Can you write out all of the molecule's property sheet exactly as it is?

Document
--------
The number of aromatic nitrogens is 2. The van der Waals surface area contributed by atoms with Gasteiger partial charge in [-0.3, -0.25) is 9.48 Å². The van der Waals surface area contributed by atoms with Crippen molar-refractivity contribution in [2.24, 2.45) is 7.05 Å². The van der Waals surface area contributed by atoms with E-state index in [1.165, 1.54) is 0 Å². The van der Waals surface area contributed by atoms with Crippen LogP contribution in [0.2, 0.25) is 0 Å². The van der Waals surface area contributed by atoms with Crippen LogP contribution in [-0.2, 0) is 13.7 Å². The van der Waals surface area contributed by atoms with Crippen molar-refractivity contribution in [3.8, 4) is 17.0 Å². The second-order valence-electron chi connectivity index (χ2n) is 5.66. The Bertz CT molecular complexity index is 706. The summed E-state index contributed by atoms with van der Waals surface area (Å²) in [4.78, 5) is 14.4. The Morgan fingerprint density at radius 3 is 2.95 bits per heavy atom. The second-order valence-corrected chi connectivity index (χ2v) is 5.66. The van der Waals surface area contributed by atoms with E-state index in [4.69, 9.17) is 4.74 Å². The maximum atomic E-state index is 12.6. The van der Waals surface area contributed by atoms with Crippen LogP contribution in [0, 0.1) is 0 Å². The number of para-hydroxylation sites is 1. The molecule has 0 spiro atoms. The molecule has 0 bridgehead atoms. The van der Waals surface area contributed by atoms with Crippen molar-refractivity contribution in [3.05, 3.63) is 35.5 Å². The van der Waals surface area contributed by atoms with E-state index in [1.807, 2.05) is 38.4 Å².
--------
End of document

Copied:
The number of aromatic nitrogens is 2. The van der Waals surface area contributed by atoms with Gasteiger partial charge in [-0.3, -0.25) is 9.48 Å². The van der Waals surface area contributed by atoms with Crippen molar-refractivity contribution in [2.24, 2.45) is 7.05 Å². The van der Waals surface area contributed by atoms with E-state index in [1.165, 1.54) is 0 Å². The van der Waals surface area contributed by atoms with Crippen LogP contribution in [0.2, 0.25) is 0 Å². The van der Waals surface area contributed by atoms with Crippen LogP contribution in [-0.2, 0) is 13.7 Å². The van der Waals surface area contributed by atoms with Crippen molar-refractivity contribution in [3.8, 4) is 17.0 Å². The second-order valence-electron chi connectivity index (χ2n) is 5.66. The Bertz CT molecular complexity index is 706. The summed E-state index contributed by atoms with van der Waals surface area (Å²) in [4.78, 5) is 14.4. The Morgan fingerprint density at radius 3 is 2.95 bits per heavy atom. The second-order valence-corrected chi connectivity index (χ2v) is 5.66. The van der Waals surface area contributed by atoms with E-state index in [4.69, 9.17) is 4.74 Å². The maximum atomic E-state index is 12.6. The van der Waals surface area contributed by atoms with Crippen LogP contribution in [0, 0.1) is 0 Å². The number of para-hydroxylation sites is 1. The molecule has 0 spiro atoms. The molecule has 0 bridgehead atoms. The van der Waals surface area contributed by atoms with Crippen molar-refractivity contribution in [3.05, 3.63) is 35.5 Å². The van der Waals surface area contributed by atoms with E-state index in [1.807, 2.05) is 38.4 Å².